Wyoming Superintendent Cindy Hill asked the University of Wyoming’s Board of Trustees to reconsider raising its admission standards so as not to exclude Wyoming high school students who struggle with their test scores.
Under the new guidelines, in order to be assured admission admitted, students would need three-point-oh G-P-As and an A-C-T score of 21. They would also have to take additional foreign language classes in high school. Students who don’t meet certain standards would be admitted, on condition of participating in a ‘Synergy Program’ to bring them up to speed.
Hill says the standards are “exclusionary,” and don’t reflect a student’s potential to achieve, She says they will will discourage some students from trying to succeed at UW, and that Wyoming tax payers she’s spoken with don’t support the plan.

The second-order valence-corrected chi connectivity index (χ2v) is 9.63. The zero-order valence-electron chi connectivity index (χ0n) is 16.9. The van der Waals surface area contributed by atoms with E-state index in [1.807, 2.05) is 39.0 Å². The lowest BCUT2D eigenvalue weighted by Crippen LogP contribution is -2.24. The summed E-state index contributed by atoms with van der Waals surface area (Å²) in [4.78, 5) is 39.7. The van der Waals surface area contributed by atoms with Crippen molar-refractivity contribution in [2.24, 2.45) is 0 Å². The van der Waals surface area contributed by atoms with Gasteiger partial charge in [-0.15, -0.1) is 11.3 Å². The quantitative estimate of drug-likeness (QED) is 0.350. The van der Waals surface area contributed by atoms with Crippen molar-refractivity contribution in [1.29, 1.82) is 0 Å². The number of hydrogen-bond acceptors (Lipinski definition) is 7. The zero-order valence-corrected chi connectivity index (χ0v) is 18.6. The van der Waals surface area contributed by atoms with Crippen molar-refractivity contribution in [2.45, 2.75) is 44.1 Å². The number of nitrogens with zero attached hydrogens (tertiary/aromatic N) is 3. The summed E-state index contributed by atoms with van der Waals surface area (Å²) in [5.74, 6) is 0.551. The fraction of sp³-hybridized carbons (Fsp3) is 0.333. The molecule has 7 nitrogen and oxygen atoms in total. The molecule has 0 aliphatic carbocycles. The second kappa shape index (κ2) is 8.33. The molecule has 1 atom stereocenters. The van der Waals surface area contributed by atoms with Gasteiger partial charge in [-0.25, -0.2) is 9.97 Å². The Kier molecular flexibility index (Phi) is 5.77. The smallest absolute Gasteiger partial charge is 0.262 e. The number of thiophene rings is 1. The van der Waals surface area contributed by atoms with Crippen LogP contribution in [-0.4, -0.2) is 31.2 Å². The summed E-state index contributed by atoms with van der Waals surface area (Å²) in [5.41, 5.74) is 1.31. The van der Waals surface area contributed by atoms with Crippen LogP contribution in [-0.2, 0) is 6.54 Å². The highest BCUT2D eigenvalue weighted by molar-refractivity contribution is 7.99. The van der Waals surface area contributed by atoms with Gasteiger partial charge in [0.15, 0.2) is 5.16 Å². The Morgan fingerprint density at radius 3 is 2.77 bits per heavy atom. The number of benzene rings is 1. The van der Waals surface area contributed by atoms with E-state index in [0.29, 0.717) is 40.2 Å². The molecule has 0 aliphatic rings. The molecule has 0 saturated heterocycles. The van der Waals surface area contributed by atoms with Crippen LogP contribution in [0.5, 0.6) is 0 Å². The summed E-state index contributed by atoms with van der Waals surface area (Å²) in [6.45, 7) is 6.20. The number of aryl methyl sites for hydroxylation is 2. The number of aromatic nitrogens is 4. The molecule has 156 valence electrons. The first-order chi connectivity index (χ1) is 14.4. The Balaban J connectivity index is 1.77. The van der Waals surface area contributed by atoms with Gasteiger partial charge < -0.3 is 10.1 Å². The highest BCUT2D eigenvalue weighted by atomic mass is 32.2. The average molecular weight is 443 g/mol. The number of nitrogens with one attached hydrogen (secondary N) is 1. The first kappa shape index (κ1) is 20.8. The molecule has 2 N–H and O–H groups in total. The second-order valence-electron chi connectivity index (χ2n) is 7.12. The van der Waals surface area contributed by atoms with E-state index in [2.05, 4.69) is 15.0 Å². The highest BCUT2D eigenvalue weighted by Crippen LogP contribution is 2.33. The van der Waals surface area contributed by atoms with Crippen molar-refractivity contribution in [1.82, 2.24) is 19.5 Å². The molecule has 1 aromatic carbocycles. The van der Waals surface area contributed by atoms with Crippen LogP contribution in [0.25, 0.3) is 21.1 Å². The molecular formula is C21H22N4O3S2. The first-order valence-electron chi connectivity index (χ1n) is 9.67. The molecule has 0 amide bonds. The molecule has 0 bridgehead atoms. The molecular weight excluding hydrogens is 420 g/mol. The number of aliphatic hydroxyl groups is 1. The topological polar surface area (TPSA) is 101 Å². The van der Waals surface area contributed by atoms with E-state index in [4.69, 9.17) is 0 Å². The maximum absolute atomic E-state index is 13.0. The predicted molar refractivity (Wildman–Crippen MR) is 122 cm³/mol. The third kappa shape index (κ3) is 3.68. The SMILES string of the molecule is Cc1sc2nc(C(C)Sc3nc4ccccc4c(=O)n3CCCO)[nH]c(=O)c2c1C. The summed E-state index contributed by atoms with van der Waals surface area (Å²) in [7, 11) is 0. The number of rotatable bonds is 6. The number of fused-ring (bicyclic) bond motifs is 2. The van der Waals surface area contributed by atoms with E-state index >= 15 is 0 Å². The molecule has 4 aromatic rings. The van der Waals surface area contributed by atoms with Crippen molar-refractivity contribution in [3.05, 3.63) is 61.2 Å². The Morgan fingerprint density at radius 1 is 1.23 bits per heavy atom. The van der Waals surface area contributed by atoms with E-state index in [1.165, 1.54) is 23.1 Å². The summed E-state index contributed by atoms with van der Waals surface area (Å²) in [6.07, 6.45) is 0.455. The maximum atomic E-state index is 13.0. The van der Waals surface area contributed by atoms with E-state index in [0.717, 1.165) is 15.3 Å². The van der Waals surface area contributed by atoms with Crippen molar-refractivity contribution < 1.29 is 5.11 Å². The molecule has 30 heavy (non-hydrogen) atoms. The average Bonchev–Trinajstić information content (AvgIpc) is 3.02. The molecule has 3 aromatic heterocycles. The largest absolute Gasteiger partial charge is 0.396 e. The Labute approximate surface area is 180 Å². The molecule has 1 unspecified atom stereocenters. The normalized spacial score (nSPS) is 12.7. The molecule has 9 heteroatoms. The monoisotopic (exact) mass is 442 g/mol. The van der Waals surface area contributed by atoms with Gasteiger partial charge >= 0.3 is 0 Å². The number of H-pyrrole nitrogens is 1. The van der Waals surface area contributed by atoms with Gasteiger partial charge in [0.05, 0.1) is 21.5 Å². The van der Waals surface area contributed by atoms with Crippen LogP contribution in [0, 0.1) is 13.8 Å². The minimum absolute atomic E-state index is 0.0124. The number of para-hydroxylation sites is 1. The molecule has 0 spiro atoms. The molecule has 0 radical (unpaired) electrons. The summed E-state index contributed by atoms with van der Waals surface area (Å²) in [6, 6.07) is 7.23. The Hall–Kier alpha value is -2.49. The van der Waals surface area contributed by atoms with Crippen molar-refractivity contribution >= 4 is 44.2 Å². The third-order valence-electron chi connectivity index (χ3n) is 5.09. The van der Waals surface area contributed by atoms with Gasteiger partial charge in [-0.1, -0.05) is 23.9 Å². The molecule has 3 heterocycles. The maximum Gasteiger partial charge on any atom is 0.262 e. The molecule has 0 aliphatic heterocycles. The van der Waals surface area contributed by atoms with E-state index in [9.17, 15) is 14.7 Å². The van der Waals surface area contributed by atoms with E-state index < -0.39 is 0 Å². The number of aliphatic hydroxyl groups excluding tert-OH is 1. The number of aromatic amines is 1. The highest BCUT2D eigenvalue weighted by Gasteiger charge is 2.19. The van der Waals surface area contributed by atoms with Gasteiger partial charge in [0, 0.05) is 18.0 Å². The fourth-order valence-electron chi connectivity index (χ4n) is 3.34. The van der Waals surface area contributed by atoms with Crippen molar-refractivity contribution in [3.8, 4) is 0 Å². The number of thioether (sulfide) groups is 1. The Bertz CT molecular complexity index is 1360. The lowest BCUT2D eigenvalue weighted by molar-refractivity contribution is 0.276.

“It seems that in the quest to be a highly-respected institution, and it’s a laudable goal, the casualty may be the university’s own customer base.”
Hill also said she would welcome a discussion of eliminating admissions standards altogether.
Board Chairman Jim Neiman says UW needs to expect more of its students in order to prepare them for life in a global economy.
“I try to look out 5 years, 10 years ... and 50 years. And I go beyond the border of this state, beyond the borders of this country and look at where our real competition is. We’re getting out-competed by a lot of countries. We need to take that challenge serious to say how do we … put out better students?”
In contrast, Hill says the burden is on the educators to help students succeed.